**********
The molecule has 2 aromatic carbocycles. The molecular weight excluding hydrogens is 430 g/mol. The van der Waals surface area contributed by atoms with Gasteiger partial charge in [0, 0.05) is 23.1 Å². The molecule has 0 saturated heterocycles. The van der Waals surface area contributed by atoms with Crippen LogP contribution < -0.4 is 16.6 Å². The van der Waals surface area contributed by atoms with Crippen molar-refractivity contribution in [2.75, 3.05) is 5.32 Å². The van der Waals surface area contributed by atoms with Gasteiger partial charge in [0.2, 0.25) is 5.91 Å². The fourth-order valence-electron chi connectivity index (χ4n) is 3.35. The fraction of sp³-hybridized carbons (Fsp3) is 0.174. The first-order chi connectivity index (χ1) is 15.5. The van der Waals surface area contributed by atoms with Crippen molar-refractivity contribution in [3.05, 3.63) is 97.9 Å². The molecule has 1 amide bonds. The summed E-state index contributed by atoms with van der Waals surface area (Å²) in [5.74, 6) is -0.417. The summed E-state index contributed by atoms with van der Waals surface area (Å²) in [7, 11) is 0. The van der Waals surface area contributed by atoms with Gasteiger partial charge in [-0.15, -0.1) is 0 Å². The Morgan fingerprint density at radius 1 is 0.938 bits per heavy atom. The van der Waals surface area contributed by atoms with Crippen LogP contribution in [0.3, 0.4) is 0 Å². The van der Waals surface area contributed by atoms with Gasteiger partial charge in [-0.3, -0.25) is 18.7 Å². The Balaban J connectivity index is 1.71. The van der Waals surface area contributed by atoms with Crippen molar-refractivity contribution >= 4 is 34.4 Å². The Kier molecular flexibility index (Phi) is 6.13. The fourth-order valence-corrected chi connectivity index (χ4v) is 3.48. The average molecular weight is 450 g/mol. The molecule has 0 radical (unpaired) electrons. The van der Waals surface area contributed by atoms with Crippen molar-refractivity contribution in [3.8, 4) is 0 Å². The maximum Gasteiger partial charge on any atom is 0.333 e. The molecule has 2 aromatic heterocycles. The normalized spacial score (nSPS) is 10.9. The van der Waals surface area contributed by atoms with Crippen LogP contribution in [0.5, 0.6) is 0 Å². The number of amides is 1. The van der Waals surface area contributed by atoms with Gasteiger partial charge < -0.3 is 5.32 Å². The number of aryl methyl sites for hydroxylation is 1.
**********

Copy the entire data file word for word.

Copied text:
The molecule has 2 aromatic carbocycles. The molecular weight excluding hydrogens is 430 g/mol. The van der Waals surface area contributed by atoms with Gasteiger partial charge in [0, 0.05) is 23.1 Å². The molecule has 0 saturated heterocycles. The van der Waals surface area contributed by atoms with Crippen LogP contribution < -0.4 is 16.6 Å². The van der Waals surface area contributed by atoms with Crippen molar-refractivity contribution in [2.75, 3.05) is 5.32 Å². The van der Waals surface area contributed by atoms with Gasteiger partial charge in [0.2, 0.25) is 5.91 Å². The fourth-order valence-electron chi connectivity index (χ4n) is 3.35. The fraction of sp³-hybridized carbons (Fsp3) is 0.174. The first-order chi connectivity index (χ1) is 15.5. The van der Waals surface area contributed by atoms with Crippen molar-refractivity contribution in [3.05, 3.63) is 97.9 Å². The molecule has 1 amide bonds. The summed E-state index contributed by atoms with van der Waals surface area (Å²) in [5.74, 6) is -0.417. The summed E-state index contributed by atoms with van der Waals surface area (Å²) in [7, 11) is 0. The van der Waals surface area contributed by atoms with Gasteiger partial charge in [-0.15, -0.1) is 0 Å². The Morgan fingerprint density at radius 1 is 0.938 bits per heavy atom. The van der Waals surface area contributed by atoms with Crippen LogP contribution in [0.3, 0.4) is 0 Å². The van der Waals surface area contributed by atoms with Gasteiger partial charge in [-0.3, -0.25) is 18.7 Å². The Balaban J connectivity index is 1.71. The van der Waals surface area contributed by atoms with Crippen molar-refractivity contribution >= 4 is 34.4 Å². The Kier molecular flexibility index (Phi) is 6.13. The fourth-order valence-corrected chi connectivity index (χ4v) is 3.48. The average molecular weight is 450 g/mol. The molecule has 0 radical (unpaired) electrons. The van der Waals surface area contributed by atoms with Crippen molar-refractivity contribution in [3.8, 4) is 0 Å². The maximum Gasteiger partial charge on any atom is 0.333 e. The molecule has 2 aromatic heterocycles. The normalized spacial score (nSPS) is 10.9. The van der Waals surface area contributed by atoms with Crippen LogP contribution in [0.5, 0.6) is 0 Å². The number of amides is 1. The van der Waals surface area contributed by atoms with Gasteiger partial charge < -0.3 is 5.32 Å². The number of aryl methyl sites for hydroxylation is 1.